Lifestyle Sex and Relationship 14 Dec 2019 Knowing your colleag ...

Knowing your colleagues better can avoid workplace conflict

ANI
Published Dec 14, 2019, 10:56 am IST
Updated Dec 14, 2019, 10:56 am IST
Know your work partner more to avoid conflict.
A recent study revealed that acquiring more knowledge about your partner and their actions influences how quickly and optimally they learn to collaborate. (Photo: ANI)
 A recent study revealed that acquiring more knowledge about your partner and their actions influences how quickly and optimally they learn to collaborate. (Photo: ANI)

Washington: Everyone shares different goals, which can lead to conflict when working together. A recent study revealed that acquiring more knowledge about your partner and their actions influences how quickly and optimally they learn to collaborate.

Previously, most researches touched upon issues where they studied human's ability to coordinate actions with others but a few have addressed how to collaborate when subjected to a situation of conflict.

 

However, a new study designed by Chackochan and Sanguineti, did an experimental task where two participants are assigned to perform different sets of movements but using the same mechanical apparatus at the same time. Basically, putting the people in similar partner situations.

When analysed of such a situation, by applying 'Game Theory', it came across that when one person knows more about how the other partner is going to tackle such a situation, they tend to develop optimal strategies that could be fruitful for both the teams.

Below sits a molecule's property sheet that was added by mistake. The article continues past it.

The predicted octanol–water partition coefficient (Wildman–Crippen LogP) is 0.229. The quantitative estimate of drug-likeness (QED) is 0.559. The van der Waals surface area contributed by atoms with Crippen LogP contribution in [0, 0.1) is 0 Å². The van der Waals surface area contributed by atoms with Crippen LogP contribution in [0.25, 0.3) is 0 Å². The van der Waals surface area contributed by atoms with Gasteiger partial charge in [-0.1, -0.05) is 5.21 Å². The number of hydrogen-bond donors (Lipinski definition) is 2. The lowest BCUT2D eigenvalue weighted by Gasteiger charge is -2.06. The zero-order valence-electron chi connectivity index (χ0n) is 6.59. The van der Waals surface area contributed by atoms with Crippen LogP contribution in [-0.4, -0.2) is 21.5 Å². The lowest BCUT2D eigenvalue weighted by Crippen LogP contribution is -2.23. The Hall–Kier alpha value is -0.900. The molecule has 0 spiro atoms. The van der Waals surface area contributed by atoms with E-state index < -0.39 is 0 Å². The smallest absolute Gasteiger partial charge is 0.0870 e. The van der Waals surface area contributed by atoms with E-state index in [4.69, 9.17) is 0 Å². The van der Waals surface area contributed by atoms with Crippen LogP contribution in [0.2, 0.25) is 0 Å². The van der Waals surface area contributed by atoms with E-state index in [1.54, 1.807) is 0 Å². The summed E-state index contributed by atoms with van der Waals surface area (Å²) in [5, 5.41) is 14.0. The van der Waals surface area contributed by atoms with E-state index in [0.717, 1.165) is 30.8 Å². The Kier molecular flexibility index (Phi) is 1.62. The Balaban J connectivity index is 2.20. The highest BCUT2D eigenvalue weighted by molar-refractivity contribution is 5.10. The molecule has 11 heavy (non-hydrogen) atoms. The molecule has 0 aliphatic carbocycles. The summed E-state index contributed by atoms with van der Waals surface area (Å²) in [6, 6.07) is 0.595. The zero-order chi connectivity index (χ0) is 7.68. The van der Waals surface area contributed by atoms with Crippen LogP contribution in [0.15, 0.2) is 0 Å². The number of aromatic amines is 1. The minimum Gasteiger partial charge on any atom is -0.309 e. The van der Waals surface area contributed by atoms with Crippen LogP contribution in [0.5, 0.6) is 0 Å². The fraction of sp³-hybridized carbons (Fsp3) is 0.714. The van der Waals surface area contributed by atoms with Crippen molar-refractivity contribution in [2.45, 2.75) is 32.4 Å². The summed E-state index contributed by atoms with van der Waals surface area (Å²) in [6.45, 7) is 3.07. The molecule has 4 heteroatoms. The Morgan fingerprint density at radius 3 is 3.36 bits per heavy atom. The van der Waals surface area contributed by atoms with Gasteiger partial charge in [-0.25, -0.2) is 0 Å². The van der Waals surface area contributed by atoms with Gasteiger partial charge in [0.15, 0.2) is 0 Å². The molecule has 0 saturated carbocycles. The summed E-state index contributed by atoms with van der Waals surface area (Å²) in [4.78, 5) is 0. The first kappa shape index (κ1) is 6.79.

Given less understanding of the other person's action, the other partner develops strategies that minimize the need for that information.

Understanding such a mechanism of human to human interaction could aid the development of robots that can interact with people in a more natural, human-like manner.

Not just understanding human behaviour, game theory also had a huge impact in fields like economics, political, science, linguistics, and more.

"Application of game theory in human joint action may have far-reaching potential, especially in the area of human-robot interaction", said Chackochan.

Next, the researchers are planning to explore how they can gain information and represent knowledge about a partner's ongoing actions and goals.

Vinil Chackochan and Vittorio Sanguineti of the University of Genoa, Italy, present these findings in PLOS Computational Biology.

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